Two to Receive Distinguished Teacher, Researcher Honors During 2011 Homecoming Celebation

Two to Receive Distinguished Teacher, Researcher Honors During 2011 Homecoming Celebation

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KINGSVILLE (October 20, 2011) – Two faculty members of Texas A&M University-Kingsville will be honored Saturday, Oct. 22, when the Javelina Alumni Association hosts its annual Distinguished Alumni luncheon at the Grand Ballrooms in the Memorial Student Union Building.

The recipient of the 2011 Distinguished Teacher Award is:

Dr. Stacey Gaines, Assistant Professor of Health & Kinesiology

The recipient of the 2011 Distinguished Researcher Award is:

Dr. Mamoudou Setamou, Associate Professor of Citrus Entomology

The Distinguished Teacher Award is presented to a deserving faculty member who has shown outstanding service to the Javelina community through education and student activities. The Distinguished Researcher Award is presented to a deserving faculty member who has shown superior scholarship through publication, continued creativity, the research impact on the field, and/or other academic or professional awards.

About the Distinguished Teacher and Researcher Award recipients

Dr. Stacey Gaines joined the faculty at Texas A&M University-Kingsville in 2008 after earning her Ph.D. from Purdue University. She is known by her students and colleagues as challenging, engaging, interesting and fair, qualities that have earned her the Chancellor’s Teaching Award on two occasions. While she excels with her teaching performance she also continues her research endeavors, having published in state and national journals and presenting at both national and international professional conferences. Dr. Gaines is a certified consultant for the Association of Applied Sports Psychology and serves as the Program Coordinator for Sport and Leisure Studies on campus.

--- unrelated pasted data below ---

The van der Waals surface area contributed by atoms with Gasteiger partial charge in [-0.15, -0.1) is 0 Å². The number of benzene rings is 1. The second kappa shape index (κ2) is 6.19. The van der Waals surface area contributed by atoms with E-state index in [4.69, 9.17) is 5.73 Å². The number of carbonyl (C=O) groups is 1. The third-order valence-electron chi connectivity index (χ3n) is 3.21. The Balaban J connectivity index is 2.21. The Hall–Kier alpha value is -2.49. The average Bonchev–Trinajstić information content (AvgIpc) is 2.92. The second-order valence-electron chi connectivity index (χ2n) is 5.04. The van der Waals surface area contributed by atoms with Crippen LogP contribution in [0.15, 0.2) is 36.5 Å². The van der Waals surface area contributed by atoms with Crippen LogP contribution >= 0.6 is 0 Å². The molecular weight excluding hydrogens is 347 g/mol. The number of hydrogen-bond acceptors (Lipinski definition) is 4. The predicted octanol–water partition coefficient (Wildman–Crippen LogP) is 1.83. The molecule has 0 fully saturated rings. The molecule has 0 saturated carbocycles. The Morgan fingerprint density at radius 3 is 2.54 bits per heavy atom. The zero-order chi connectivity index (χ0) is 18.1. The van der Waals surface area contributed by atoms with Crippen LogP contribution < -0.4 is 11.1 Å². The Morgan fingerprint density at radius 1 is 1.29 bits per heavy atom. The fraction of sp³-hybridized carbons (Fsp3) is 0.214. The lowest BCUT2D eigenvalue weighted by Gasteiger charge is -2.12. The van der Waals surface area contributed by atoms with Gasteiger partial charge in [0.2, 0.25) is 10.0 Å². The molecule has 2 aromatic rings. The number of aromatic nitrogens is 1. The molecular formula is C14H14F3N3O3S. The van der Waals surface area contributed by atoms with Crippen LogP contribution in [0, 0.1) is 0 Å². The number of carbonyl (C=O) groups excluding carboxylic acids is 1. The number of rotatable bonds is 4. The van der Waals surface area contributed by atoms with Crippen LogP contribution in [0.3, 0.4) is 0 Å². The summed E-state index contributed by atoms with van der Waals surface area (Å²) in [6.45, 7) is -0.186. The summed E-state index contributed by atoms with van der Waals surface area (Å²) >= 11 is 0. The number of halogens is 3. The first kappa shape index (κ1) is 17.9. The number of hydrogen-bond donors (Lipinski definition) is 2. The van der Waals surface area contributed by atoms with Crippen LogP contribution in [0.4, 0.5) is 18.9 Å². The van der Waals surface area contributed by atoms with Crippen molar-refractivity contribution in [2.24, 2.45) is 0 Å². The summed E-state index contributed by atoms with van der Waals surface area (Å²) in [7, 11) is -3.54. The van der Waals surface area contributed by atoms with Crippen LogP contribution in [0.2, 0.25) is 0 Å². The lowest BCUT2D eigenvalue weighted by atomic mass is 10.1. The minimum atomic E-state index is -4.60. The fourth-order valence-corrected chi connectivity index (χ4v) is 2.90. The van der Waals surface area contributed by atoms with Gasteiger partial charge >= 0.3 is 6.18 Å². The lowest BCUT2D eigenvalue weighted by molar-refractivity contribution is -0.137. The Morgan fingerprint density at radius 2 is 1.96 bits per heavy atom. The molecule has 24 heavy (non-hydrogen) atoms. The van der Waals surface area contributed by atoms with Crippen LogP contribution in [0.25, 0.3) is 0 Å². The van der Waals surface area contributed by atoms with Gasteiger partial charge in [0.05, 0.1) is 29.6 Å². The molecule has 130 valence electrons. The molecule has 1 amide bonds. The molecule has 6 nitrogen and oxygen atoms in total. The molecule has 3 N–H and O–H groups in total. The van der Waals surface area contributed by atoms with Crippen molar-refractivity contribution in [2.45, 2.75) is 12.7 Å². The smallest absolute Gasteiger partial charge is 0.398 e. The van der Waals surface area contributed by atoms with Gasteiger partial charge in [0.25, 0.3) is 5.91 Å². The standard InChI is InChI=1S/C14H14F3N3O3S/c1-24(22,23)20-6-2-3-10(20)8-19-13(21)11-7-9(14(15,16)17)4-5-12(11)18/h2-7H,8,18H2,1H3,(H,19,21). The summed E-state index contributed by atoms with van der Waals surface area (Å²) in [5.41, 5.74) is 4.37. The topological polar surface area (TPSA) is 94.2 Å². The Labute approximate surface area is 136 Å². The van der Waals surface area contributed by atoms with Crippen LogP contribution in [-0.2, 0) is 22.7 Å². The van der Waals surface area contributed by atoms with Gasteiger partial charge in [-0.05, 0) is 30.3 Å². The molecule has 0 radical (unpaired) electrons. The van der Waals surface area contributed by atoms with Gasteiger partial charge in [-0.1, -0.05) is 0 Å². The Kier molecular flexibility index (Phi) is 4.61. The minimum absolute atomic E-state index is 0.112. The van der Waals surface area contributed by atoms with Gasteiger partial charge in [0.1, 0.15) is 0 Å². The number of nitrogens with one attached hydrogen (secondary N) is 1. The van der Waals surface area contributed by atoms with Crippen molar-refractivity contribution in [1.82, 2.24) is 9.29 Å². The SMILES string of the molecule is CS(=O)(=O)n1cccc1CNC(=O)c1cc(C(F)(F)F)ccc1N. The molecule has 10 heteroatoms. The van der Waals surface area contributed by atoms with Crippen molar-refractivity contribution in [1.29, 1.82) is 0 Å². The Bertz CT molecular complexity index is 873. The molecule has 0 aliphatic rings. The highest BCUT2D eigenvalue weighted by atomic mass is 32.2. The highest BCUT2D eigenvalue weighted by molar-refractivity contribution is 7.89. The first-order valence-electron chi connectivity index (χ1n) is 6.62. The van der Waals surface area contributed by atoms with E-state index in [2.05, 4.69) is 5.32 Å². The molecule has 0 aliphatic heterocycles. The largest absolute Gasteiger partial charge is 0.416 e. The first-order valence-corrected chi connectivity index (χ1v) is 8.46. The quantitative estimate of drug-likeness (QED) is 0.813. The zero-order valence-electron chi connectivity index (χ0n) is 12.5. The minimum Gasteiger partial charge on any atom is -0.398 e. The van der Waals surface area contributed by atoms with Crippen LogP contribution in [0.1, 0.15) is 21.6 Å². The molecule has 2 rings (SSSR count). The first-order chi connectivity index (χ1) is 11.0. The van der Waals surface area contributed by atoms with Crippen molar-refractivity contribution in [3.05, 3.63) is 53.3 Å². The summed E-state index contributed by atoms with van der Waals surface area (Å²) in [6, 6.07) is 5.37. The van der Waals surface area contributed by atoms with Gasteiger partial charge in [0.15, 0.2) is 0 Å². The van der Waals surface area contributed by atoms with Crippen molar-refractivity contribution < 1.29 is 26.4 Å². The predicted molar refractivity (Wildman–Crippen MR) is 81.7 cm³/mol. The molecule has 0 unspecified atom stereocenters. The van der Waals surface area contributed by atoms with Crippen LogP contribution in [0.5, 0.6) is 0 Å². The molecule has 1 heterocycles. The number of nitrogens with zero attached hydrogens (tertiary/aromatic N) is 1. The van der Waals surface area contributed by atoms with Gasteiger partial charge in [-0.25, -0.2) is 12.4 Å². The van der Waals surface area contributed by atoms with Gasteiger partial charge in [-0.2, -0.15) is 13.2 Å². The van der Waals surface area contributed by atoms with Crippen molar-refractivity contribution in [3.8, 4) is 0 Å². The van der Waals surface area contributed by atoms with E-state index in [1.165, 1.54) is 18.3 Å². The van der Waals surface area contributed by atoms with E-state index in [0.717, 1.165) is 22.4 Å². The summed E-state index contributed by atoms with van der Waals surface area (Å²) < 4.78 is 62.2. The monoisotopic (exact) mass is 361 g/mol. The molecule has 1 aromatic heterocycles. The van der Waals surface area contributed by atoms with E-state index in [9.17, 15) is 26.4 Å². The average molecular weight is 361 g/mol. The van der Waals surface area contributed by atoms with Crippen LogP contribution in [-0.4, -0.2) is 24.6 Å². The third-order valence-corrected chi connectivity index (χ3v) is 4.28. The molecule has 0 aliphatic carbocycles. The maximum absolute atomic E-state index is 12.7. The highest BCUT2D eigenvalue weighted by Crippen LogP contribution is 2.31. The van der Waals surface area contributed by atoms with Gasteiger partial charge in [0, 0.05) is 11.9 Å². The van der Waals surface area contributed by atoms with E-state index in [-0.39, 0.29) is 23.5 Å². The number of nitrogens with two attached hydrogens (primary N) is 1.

OFFICE of Alumni and Development

Dr. Mamoudou Setamou was hired as an assistant professor in 2006 with a 75% research/25% teaching appointment. He immediately started developing an intensive research program to better understand the pest problems facing the citrus growers of Texas and to develop sustainable management practices. Since this time he has secured $3.2 million in grants, refereed 30 publications and chaired 22 graduate committees. In 2010 Dr. Setamou was granted tenure and promoted to associate professor. His research accomplishments have been honored twice by the Dick and Mary Lewis College of Agriculture, Natural Resources and Human Sciences, receiving the College Junior Researcher Award in 2009 and the Senior Research Award in 2011.

Editor in Chief of the South Texan at Texas A&M University - Kingsville